Why act if there is no moral action? When our situation and facticity give us direction on what constitutes “good action,” it is possible for us to act morally, but otherwise, if all we have is Utilitarianism, right action cannot be determined. We can act, yes, but why? Considering this, in First World Nations, Utilitarianism may lead to an ethics which favors the removal of humanity, either through Antinatalism, Environmentalism, or AI — I don’t think it is by chance that these sentiments have grown so powerful in the West (and being “toward” these seems part of our “enframement,” to allude to Heidegger). To stop this, for one, we must think of the human brain as a garden we cultivate over a life more than a computer (which makes us replaceable by AI): indeed, worldviews and technologies entail “enframements,” but so do metaphors (as described in “Meaningful and Metaphoric Tendencies” and “Transitional Metaphors Are Not Mixed Metaphors,” both by O.G. Rose): to forgo the art of language is to let others decide what house we dwell in, and some houses are prisons, even diving bells. To avoid such imprisonment, we must see value in life for life’s sake, and we must be capable of “creating values” for which we are willing to die. We need a ‘special function of [the] human being’ which will be forever lost if humanity is replaced, and resources for this can be found in Aristotle.⁶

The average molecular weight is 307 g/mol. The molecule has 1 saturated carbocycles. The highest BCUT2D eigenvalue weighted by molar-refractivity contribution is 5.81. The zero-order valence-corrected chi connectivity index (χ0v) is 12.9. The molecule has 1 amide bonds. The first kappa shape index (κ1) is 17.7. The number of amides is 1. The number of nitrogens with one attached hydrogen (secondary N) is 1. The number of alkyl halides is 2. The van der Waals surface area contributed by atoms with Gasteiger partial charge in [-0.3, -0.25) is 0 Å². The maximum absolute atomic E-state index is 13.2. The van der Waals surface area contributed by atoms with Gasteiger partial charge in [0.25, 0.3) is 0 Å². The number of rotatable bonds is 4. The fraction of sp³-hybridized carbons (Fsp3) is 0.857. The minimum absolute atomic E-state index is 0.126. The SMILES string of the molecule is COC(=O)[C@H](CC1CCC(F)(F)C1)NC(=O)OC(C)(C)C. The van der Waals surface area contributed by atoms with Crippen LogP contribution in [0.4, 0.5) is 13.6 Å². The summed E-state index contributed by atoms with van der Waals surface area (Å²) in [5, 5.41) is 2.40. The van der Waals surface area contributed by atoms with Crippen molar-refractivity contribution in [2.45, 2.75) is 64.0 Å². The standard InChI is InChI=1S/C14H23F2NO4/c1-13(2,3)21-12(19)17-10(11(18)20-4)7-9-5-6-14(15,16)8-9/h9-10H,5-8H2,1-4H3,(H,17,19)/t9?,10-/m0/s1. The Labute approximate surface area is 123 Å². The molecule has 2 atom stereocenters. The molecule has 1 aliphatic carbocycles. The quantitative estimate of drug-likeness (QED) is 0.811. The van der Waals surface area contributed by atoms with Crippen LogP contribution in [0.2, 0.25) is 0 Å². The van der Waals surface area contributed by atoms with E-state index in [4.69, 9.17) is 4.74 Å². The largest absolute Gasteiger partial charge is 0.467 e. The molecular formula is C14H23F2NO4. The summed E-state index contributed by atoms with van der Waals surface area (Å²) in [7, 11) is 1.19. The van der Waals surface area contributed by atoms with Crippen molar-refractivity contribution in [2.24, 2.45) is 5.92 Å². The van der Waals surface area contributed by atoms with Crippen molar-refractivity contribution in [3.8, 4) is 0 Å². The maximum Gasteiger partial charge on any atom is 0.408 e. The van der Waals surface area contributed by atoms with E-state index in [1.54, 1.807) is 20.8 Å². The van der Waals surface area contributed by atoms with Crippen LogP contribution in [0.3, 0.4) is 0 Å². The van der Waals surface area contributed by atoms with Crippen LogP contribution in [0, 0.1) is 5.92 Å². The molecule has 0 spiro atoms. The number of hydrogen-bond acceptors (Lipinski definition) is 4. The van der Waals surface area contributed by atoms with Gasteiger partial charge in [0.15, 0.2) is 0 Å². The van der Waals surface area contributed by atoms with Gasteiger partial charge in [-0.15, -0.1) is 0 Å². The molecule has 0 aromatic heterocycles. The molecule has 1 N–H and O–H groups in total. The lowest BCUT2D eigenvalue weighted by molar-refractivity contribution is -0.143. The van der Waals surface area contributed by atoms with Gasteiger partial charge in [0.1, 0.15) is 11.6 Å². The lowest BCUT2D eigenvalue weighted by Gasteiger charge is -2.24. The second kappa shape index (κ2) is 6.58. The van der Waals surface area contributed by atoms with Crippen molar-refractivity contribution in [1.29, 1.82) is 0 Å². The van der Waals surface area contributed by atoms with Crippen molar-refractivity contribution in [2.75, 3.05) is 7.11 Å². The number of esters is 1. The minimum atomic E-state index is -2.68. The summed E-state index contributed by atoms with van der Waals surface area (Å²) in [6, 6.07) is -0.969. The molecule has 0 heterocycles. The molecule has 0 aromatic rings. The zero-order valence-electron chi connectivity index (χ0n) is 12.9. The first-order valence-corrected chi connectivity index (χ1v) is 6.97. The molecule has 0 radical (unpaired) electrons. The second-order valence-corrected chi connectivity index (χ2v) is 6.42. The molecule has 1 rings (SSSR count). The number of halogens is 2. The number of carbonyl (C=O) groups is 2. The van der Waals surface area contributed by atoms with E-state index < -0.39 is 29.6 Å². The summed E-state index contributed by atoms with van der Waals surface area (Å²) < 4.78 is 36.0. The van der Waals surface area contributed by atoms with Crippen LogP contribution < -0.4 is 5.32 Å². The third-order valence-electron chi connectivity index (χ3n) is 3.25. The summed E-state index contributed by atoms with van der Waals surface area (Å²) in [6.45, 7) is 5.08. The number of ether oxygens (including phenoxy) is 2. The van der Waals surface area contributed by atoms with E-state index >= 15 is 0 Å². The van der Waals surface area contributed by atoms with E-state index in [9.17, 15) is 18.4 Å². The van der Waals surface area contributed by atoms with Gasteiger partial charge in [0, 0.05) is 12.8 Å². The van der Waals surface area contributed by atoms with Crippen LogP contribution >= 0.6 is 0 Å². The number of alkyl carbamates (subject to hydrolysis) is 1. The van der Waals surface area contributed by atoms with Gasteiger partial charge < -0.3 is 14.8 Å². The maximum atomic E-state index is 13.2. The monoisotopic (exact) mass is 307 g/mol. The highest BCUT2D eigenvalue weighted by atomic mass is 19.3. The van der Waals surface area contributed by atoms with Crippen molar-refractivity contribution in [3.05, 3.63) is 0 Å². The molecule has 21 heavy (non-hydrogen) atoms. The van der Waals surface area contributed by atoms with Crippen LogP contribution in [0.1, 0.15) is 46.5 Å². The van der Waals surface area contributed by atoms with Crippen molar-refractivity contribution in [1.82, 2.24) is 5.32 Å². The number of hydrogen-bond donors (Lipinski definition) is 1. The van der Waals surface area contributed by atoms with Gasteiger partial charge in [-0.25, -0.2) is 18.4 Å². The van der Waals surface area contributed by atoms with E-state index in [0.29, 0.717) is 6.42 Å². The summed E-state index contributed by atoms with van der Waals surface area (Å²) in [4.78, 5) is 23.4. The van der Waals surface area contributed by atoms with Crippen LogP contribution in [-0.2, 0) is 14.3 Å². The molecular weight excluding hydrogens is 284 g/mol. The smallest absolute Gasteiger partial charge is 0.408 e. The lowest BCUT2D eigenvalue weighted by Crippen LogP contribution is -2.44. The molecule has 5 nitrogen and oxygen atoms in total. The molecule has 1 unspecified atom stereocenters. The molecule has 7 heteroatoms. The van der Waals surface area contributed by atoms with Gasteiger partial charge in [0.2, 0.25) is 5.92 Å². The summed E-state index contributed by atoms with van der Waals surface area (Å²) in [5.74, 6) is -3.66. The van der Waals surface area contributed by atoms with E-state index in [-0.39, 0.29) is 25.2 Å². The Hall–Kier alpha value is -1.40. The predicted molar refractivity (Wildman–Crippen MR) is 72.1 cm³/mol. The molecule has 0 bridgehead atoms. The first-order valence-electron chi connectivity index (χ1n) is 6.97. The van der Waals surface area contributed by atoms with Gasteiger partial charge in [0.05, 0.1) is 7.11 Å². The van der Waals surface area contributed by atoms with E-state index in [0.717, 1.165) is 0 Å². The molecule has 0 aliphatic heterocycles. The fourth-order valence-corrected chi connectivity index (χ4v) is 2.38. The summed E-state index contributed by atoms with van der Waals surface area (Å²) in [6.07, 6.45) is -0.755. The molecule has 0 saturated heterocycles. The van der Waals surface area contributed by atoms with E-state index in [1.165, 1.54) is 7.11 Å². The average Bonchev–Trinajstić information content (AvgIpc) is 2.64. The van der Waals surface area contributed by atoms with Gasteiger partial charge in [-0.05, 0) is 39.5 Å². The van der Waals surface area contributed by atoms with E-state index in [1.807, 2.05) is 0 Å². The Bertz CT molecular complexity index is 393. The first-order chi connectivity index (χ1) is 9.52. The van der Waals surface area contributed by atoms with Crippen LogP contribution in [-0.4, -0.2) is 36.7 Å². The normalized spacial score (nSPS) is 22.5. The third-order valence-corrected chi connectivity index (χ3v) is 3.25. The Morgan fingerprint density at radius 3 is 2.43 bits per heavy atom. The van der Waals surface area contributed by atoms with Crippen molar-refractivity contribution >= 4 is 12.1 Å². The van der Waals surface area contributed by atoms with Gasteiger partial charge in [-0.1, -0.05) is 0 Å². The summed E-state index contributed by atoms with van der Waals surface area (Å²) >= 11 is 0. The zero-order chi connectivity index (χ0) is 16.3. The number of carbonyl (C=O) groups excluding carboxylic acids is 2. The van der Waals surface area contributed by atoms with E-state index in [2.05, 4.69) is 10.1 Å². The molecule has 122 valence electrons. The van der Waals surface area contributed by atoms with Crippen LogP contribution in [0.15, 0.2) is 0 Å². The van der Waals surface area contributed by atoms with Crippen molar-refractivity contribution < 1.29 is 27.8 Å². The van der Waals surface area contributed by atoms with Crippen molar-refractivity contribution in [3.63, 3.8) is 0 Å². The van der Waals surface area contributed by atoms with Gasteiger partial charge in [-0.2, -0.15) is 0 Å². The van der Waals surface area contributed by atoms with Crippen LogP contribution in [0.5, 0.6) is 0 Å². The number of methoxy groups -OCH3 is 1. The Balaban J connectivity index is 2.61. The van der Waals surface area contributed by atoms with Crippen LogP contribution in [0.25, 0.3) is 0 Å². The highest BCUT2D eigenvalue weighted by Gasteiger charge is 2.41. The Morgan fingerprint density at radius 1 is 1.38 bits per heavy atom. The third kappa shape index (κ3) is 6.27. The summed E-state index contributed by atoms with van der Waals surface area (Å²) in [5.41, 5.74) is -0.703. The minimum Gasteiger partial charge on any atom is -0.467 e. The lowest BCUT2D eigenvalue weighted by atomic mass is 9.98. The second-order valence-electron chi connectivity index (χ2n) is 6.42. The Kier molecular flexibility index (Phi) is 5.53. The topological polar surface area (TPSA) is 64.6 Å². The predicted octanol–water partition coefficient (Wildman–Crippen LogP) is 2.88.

Generally, I am against “thought experiments” to make ethical claims (for they are unlimited, as discussed in “(Im)morality” by O.G. Rose), but I would argue that the following is not purely hypothetical, for situations like it are happening. Furthermore, my intention is not to deconstruct ethics and show that “all ethics fail,” but to instead suggest the need for a negation/sublation of Utilitarianism into something more. Anyway, the scene:

The young man wanted to kill people, but he understood that he would likely be caught after a single crime, so he found a website that encouraged people to commit suicide and became a regular and tireless contributor. The website was called “Just Do It” and marketed itself as providing a service to help people find the courage to end their suffering. When the man who wanted to kill read a comment where someone wanted and hoped to commit suicide but wouldn’t because that would cause her parents so much suffering, the man reminded her that it was immoral to have children according to Antinatalism, and that the suffering she caused her parents would be justified and in fact moral. The young woman thanked the man who wanted to be a killer for his wisdom, and the man said he didn’t need to be thanked. He was doing what he wanted to do, and in fact worried he was selfish, but fortunately he was doing what would increase the most good for the most sentient life.